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Winter Wonderland? Not In New England


It's MORNING EDITION from NPR News. Good morning. I'm Steve Inskeep.


And I'm Linda Wertheimer in for Renee Montagne.

The mild winter, with its lack of snow and ice, has delayed some of the Northeast region's lucrative cold-weather pastimes. Alpine ski resorts have ramped up their snowmaking, so they're doing OK. But the cross country skiing, snowmobiling and ice fishing seasons are off to a slow start. Maine Public Radio's Jay Field has more.

JAY FIELD, BYLINE: So I'm standing on the edge of Lake St. George. This lake is a prime spot for ice fishing. They're Brook Trout, Landlocked Salmon. And usually at this time of year, the lake is completely frozen over and dotted with ice fishing shacks. This morning, though, it's tiny slivers of ice, but mostly open water, as far as the eye can see.

HANK HOLDEN: There's whitecaps out there, which is unusual - very unusual.

FIELD: Hank Holden sells bait and tackle at Liberty Sports, just up the hill from the lake near Maine's mid coast. Holden, who's a fisherman himself, says this is the longest it's taken for ice to form in the thirteen years since he opened his store.

HOLDEN: Typically, in a normal year, by mid-December some of the smaller ponds are available for ice fishing and they have plenty of ice on them.

FIELD: This year, smaller ponds have only recently started to freeze over into sheets of ice that are thick enough to fish on. It's the same story across much of the Northeast, where people were anticipating a bruising winter filled with bitterly cold days and heavy snowfall, after a couple of late autumn storms. Steve Capriola is a forecaster with the National Weather Service.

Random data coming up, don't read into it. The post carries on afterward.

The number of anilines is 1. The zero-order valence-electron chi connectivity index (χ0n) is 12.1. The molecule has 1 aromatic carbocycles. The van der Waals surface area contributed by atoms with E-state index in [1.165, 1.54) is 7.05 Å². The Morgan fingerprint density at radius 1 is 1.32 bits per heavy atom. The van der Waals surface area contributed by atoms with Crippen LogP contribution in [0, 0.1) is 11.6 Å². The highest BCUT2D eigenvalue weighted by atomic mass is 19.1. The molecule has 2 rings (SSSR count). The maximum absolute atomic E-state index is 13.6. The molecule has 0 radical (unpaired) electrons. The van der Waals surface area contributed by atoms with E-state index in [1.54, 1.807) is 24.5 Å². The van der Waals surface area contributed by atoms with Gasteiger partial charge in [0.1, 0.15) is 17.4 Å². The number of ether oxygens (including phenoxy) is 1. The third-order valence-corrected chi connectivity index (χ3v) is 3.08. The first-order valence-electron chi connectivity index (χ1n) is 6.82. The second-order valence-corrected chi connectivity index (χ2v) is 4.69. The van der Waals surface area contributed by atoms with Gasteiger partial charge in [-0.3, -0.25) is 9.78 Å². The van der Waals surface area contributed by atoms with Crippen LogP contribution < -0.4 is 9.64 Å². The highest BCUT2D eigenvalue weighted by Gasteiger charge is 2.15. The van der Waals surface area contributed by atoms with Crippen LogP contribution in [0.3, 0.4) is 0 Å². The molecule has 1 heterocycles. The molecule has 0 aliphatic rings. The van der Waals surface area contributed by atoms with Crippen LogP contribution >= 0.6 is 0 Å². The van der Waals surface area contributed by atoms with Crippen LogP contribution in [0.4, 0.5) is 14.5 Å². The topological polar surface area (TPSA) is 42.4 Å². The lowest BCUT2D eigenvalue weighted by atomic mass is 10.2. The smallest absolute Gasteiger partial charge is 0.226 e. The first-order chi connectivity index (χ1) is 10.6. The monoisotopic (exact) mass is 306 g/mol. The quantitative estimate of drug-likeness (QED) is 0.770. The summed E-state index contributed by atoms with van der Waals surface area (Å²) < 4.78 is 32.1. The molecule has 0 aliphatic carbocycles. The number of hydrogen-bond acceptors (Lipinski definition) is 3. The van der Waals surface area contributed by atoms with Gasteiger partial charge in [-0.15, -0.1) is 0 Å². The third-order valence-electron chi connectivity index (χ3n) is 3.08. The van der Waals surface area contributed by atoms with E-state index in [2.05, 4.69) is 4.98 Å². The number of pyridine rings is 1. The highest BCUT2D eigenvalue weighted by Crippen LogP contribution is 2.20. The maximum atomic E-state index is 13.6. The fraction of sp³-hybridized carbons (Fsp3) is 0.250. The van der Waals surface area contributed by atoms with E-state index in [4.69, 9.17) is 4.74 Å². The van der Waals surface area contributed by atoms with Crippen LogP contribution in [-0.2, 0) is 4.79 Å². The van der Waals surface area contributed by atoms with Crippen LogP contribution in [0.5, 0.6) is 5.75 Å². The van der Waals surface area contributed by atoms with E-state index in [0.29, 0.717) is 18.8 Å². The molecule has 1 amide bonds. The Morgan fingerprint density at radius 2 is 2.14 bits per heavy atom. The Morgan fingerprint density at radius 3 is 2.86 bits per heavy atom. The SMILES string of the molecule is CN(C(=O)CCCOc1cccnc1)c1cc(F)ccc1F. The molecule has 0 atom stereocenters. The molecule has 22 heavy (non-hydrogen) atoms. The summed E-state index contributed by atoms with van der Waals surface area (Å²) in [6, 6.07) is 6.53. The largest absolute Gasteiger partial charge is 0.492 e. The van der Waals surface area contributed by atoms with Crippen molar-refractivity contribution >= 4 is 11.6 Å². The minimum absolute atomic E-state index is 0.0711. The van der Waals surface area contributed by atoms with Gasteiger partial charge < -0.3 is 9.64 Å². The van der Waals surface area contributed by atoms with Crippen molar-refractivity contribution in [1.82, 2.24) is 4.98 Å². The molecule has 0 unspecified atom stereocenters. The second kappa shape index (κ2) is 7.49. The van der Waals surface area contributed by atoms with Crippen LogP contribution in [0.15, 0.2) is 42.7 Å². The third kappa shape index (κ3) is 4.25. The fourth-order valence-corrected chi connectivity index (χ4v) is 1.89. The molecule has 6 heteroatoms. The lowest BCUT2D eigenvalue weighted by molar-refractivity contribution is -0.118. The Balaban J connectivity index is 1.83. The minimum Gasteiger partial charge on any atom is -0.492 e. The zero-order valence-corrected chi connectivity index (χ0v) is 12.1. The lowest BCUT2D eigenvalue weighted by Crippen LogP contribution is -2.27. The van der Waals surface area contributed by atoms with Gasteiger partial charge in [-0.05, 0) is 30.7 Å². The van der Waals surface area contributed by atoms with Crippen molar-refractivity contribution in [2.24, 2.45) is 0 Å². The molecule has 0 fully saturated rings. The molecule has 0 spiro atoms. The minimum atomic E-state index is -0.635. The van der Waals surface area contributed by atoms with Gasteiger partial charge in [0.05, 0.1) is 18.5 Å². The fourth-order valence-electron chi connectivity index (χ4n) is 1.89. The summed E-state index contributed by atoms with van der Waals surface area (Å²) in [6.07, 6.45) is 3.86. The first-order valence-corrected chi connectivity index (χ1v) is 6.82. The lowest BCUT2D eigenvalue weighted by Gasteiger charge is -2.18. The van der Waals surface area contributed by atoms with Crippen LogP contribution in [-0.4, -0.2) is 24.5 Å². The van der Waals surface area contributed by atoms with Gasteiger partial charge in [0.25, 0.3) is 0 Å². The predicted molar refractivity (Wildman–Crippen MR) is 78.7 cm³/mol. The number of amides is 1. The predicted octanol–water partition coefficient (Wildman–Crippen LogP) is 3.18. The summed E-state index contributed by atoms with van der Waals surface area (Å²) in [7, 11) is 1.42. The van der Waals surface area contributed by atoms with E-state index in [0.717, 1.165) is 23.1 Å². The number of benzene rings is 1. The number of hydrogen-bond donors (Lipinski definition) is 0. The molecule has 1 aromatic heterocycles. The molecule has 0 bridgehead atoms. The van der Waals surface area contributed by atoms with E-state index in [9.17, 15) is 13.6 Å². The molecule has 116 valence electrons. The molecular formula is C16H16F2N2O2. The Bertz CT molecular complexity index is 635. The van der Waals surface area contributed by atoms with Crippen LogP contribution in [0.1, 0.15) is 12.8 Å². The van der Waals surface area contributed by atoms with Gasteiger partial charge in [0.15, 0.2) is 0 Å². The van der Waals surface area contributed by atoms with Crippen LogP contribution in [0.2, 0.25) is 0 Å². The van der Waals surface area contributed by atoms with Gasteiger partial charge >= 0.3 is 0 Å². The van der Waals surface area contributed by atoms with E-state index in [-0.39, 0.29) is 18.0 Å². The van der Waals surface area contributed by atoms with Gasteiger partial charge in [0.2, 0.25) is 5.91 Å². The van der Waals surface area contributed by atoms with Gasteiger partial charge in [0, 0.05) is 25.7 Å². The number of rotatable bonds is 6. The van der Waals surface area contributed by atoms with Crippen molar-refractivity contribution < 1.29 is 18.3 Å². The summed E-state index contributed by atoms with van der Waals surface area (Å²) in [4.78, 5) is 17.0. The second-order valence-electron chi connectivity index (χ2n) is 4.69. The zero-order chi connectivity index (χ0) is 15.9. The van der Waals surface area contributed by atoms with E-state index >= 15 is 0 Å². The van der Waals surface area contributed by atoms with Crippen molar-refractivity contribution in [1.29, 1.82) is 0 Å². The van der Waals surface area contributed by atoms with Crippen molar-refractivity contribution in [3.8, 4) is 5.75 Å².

STEVE CAPRIOLA: For the most part, the cold air has been staying way up in Canada and it just hasn't had the opportunity to surge southward.

FIELD: The lack of snowfall, at a time when ice is thin, has been a blessing for at least one group of people. Colonel John MacDonald is with the Maine Warden Service, which oversees outdoor recreation in the state's vast northern woods.

COLONEL JOHN MACDONALD: So we don't have the snowmobiles out on the trails and intersecting with the trails that cross lakes and things. So we don't have that traffic to worry about.

FIELD: But one man's peace and quiet is another man's angst.

BOB MEYERS: Well, we're doing our snow dance everyday and we're encouraging everybody else to do the same.

FIELD: Bob Meyers, with the Maine Snowmobile Association, says with little to none of the white stuff, the sport is at a virtual standstill. The industry brings in an estimated $350 million a year statewide. It's an especially big part of the economy in Aroostook County in Northern Maine.

MEYERS: A lot of these small towns that are relying on this activity in the winter time, it's very disappointing for them.

FIELD: Nationwide, the lack of snow is responsible for millions of dollars in lost winter recreation, lodging, restaurant and sporting goods revenue.


FIELD: Hank Holden's cash register hasn't been ringing enough lately. Sales are down around 50 percent. He shows me a popular item during a good year.

HOLDEN: This is made for drilling holes in ice.

FIELD: It's a gas-powered ice auger - a machine with a large spiral blade the size of a jackhammer. Fishermen use them to bore holes through the ice when it gets to be two or three feet thick or more.

HOLDEN: Most people that are ice fishing can get through the three or four inches of ice we've got with hand chisels, hand augers.

FIELD: The last few days in Maine have been colder. But there's little to no snow in the forecast and in some places the mercury tomorrow could top out in the high 40s.

For NPR News, I'm Jay Field. Transcript provided by NPR, Copyright NPR.

Jay Field is a reporter for MPBN Radio based in the network’s Bangor bureau. In his reporting for the network’s flagship program, Maine Things Considered, Field enjoys exploring how real people’s lives are impacted by the unique policy challenges, economic, education, natural resource and otherwise, that come with daily life in a rural state.